The heated battle over exempting concealed carry on campuses shifts to the House

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TOPEKA, Kan. (WIBW) - A Senate bill stalled in committee, but the push continued Wednesday to gain support for a House measure allowing state colleges and universities to continue keeping concealed guns off their campuses.

The hearing was just like the one last week - standing room only, and several wanted their options heard.

“I do not want to be on campus with firearms permitted,” Megan Jones, a University of Kansas Graduate student said. "Someone is going to die if this does not pass."

According to the National Rifle Association lobbyist, Travis Couture-Lovelady, “we believe that if the universities, or any other public entity, believes that guns should not be in a certain area, they believe that is not the environment for it, all they have to do is put up the adequate security measures to make sure.”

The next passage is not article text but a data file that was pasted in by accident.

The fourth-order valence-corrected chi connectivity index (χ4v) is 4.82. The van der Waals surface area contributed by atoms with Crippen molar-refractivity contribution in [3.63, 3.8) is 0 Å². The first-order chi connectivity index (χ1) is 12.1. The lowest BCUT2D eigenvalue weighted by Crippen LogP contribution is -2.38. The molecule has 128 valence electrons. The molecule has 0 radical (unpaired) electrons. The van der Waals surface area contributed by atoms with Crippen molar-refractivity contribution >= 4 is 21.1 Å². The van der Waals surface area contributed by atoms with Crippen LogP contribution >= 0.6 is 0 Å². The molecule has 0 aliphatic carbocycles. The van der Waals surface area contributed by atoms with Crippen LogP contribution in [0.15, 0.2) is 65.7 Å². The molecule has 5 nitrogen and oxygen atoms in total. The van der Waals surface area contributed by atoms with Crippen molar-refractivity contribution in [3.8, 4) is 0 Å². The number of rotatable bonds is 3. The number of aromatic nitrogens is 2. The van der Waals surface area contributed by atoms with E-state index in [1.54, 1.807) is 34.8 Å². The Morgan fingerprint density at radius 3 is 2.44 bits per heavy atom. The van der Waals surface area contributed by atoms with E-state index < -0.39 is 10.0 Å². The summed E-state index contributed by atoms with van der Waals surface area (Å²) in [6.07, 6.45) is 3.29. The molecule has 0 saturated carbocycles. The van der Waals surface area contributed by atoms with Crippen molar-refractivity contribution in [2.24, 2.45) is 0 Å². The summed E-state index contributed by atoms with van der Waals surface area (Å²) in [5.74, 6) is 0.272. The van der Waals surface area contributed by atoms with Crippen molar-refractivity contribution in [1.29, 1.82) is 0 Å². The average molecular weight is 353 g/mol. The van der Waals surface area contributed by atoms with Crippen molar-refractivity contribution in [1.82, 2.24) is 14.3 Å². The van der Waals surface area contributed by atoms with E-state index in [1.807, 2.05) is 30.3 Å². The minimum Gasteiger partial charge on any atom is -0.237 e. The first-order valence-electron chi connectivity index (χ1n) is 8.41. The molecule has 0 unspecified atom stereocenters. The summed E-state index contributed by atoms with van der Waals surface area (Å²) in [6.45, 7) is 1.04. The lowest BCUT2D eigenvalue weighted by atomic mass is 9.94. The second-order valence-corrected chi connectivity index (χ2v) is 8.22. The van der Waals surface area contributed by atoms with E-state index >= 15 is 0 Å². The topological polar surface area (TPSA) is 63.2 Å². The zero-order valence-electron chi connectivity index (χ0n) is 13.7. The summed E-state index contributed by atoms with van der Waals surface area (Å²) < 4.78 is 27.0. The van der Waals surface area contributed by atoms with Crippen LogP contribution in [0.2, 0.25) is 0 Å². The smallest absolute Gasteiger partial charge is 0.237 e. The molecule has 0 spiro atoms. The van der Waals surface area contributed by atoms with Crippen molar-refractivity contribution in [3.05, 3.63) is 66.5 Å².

The current conceal carry bill, passed in 2013, has an exemption for colleges and universities that will sunset on July 1st.

Margaret Kramar, University of Kansas English professor, pleaded “please do not add a gun to the powder keg of alcohol, drugs, breaking up with a boyfriend, or failing the bar exam.”

“I believe this bill would take away the law abiding citizens, the off duty law enforcement that come there to learn, as well as the prior and currently serving military members right to defend themselves,” said Hunter Anderson, a Washburn University student.

Aside from safety concerns, one of the arguments for many institutions, is cost.

Republican Representative Melissa Rooker wants to see the numbers, “this has been a choice not to provide the adequate security, or whether it has been forced upon them because of their fiscal situation.”

But, Couture-Lovelady contends, “They have had 4 years to plan for this and still don’t think that it’s effective to do so than just opening it up.”

Now it’s up to lawmakers to decide if it should make it to the full house for debate.

“Both sides make compelling arguments,” says Democratic Representative, Vic Miller. “It’s just what side do you choose? For me, the most important factor in my decision will be what I hear from the people I represent, and I’m still taking that input.”

The committee took no action on Wednesday. The chairman didn’t give a timetable as to when the bill would come up for a vote, but did say he would wait so his colleagues could do their research.